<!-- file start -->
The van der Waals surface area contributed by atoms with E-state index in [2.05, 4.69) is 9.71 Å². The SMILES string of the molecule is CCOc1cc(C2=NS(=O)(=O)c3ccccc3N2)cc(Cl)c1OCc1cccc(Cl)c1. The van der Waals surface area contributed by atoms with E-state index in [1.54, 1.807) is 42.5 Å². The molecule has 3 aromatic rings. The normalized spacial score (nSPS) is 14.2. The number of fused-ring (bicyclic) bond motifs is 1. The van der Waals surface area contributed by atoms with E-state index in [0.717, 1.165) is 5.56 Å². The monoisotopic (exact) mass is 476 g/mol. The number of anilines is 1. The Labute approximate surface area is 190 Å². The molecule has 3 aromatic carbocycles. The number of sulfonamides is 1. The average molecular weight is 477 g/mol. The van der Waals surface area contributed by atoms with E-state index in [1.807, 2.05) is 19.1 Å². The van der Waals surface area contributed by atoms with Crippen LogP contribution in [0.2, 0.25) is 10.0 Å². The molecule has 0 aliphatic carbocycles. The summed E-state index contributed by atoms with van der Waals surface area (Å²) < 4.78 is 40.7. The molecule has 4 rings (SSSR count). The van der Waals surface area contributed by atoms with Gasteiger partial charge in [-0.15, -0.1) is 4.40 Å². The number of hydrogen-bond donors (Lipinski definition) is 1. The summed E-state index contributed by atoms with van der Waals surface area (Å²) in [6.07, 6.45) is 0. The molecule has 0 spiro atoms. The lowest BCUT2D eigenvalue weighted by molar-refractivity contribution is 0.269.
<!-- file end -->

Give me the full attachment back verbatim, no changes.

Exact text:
The van der Waals surface area contributed by atoms with E-state index in [2.05, 4.69) is 9.71 Å². The SMILES string of the molecule is CCOc1cc(C2=NS(=O)(=O)c3ccccc3N2)cc(Cl)c1OCc1cccc(Cl)c1. The van der Waals surface area contributed by atoms with E-state index in [1.54, 1.807) is 42.5 Å². The molecule has 3 aromatic rings. The normalized spacial score (nSPS) is 14.2. The number of fused-ring (bicyclic) bond motifs is 1. The van der Waals surface area contributed by atoms with E-state index in [0.717, 1.165) is 5.56 Å². The monoisotopic (exact) mass is 476 g/mol. The number of anilines is 1. The Labute approximate surface area is 190 Å². The molecule has 3 aromatic carbocycles. The number of sulfonamides is 1. The average molecular weight is 477 g/mol. The van der Waals surface area contributed by atoms with E-state index in [1.807, 2.05) is 19.1 Å². The van der Waals surface area contributed by atoms with Crippen LogP contribution in [0.2, 0.25) is 10.0 Å². The molecule has 0 aliphatic carbocycles. The summed E-state index contributed by atoms with van der Waals surface area (Å²) < 4.78 is 40.7. The molecule has 4 rings (SSSR count). The van der Waals surface area contributed by atoms with Gasteiger partial charge in [-0.15, -0.1) is 4.40 Å². The number of hydrogen-bond donors (Lipinski definition) is 1. The summed E-state index contributed by atoms with van der Waals surface area (Å²) in [6.07, 6.45) is 0. The molecule has 0 spiro atoms. The lowest BCUT2D eigenvalue weighted by molar-refractivity contribution is 0.269.